72.  In this case, the Article 8 rights of each of the family members are clearly engaged.  Non-recognition of C's Kazakh adoption would in my view amount to an interference with these rights, which can only be justified if it is in accordance with law, necessary and proportionate.  
73. Mr Verdan refers to the commentary on the topic in Dicey, Morris and Collins, in which the authors record the rule in Re Valentine in its literal form but go on at 20-128 to question the view of the majority.  In particular they refer to the ECHR decision in Wagner v Luxembourg [2007] ECHR 76240/01 in at 20-129:

"The European Court of Human Rights has held that the criteria applied to the recognition of a foreign adoption order must comply with the European Convention on Human Rights.  The implications of this ruling remain to be explored in an English context, but at the very least it opens the door to a challenge of the existing common law rule on recognition, should an adopter have established family ties with a child as a result of an enforceable foreign adoption, but is unable to satisfy the domicile requirement.  In Wagner an enforceable Peruvian adoption was denied enforcement in Luxembourg ion the grounds that it did not comply with Luxembourg choice of law rules: the latter designated Luxembourg law, which in turn permitted adoption only by married couples.  The strict interpretation of the choice of law rules was held to be a violation of Article 8.  The European Court of Human Rights, noting that the best interests of the child were paramount in such a case, held that the Luxembourg courts "could not reasonably disregard the legal status validly created abroad and corresponding to family life"."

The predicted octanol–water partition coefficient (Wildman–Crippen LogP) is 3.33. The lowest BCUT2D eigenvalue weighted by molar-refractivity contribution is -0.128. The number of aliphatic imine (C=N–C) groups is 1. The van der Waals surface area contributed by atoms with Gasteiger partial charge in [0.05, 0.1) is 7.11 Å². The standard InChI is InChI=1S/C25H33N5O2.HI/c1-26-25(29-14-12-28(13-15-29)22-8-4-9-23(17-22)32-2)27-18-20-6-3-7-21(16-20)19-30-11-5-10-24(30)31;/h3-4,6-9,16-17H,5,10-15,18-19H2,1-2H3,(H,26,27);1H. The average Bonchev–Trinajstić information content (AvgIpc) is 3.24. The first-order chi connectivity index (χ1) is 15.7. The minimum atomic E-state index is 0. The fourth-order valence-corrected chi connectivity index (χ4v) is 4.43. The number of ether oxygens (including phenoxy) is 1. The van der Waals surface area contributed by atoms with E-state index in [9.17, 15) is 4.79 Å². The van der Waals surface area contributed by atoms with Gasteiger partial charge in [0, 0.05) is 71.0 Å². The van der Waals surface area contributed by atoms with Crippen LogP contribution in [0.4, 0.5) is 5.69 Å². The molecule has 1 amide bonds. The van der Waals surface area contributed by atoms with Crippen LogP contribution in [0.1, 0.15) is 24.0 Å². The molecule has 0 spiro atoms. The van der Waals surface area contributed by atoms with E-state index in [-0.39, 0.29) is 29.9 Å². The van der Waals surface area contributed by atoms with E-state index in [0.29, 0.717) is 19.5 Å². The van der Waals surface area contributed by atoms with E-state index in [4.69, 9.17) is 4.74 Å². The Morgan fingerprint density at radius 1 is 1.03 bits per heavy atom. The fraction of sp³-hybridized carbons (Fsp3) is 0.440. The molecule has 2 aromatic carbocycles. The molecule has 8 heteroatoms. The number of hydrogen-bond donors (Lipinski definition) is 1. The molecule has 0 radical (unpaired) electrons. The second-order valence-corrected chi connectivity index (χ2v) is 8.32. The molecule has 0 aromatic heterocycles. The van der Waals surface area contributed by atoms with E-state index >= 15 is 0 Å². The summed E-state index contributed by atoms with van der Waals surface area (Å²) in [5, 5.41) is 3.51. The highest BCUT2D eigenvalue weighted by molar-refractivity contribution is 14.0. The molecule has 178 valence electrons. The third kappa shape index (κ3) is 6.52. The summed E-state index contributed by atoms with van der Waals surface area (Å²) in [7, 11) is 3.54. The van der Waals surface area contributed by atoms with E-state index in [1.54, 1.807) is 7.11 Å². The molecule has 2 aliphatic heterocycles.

74. At paragraphs 133 and 135 of Wagner, the ECHR emphasised that conflict rules should not take precedence over the social reality and the situation of the persons concerned and that the Human Rights Convention is a living instrument to be interpreted in the light of present-day conditions.  At paragraph 155-156, the daily disadvantages to the child in that case of living in "a legal vacuum" were described: these concerned disadvantages in the labour market and insecurity and inconvenience in immigration status.   Finally, at paragraph 158, the Court emphasised that the child herself could not be blamed for the circumstances, yet was being penalised in her daily existence.